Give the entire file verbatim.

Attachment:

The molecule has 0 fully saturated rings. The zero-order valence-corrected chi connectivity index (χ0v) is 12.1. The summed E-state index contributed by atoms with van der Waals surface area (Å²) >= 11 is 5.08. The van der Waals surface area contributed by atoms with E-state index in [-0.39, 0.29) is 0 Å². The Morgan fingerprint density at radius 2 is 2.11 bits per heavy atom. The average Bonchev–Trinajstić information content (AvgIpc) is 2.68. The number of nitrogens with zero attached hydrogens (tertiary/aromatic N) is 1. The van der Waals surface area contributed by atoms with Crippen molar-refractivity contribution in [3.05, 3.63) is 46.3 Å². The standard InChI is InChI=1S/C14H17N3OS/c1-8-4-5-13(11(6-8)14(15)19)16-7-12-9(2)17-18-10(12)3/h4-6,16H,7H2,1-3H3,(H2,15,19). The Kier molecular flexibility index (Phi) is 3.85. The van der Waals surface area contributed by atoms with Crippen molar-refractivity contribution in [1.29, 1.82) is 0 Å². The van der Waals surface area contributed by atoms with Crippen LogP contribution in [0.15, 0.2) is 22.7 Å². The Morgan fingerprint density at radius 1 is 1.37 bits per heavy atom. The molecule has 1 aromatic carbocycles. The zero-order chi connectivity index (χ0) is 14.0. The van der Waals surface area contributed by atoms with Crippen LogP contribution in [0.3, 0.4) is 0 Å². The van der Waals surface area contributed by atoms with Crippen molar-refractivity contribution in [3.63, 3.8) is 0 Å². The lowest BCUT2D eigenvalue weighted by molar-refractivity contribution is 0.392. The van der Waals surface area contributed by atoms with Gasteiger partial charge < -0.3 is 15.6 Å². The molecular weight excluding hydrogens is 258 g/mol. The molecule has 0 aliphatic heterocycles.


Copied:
The molecule has 0 fully saturated rings. The zero-order valence-corrected chi connectivity index (χ0v) is 12.1. The summed E-state index contributed by atoms with van der Waals surface area (Å²) >= 11 is 5.08. The van der Waals surface area contributed by atoms with E-state index in [-0.39, 0.29) is 0 Å². The Morgan fingerprint density at radius 2 is 2.11 bits per heavy atom. The average Bonchev–Trinajstić information content (AvgIpc) is 2.68. The number of nitrogens with zero attached hydrogens (tertiary/aromatic N) is 1. The van der Waals surface area contributed by atoms with Crippen molar-refractivity contribution in [3.05, 3.63) is 46.3 Å². The standard InChI is InChI=1S/C14H17N3OS/c1-8-4-5-13(11(6-8)14(15)19)16-7-12-9(2)17-18-10(12)3/h4-6,16H,7H2,1-3H3,(H2,15,19). The Kier molecular flexibility index (Phi) is 3.85. The van der Waals surface area contributed by atoms with Crippen molar-refractivity contribution in [1.29, 1.82) is 0 Å². The van der Waals surface area contributed by atoms with Crippen LogP contribution in [0.15, 0.2) is 22.7 Å². The Morgan fingerprint density at radius 1 is 1.37 bits per heavy atom. The molecule has 1 aromatic carbocycles. The zero-order chi connectivity index (χ0) is 14.0. The van der Waals surface area contributed by atoms with Crippen LogP contribution in [0.3, 0.4) is 0 Å². The van der Waals surface area contributed by atoms with Crippen molar-refractivity contribution in [3.63, 3.8) is 0 Å². The lowest BCUT2D eigenvalue weighted by molar-refractivity contribution is 0.392. The van der Waals surface area contributed by atoms with Gasteiger partial charge < -0.3 is 15.6 Å². The molecular weight excluding hydrogens is 258 g/mol. The molecule has 0 aliphatic heterocycles.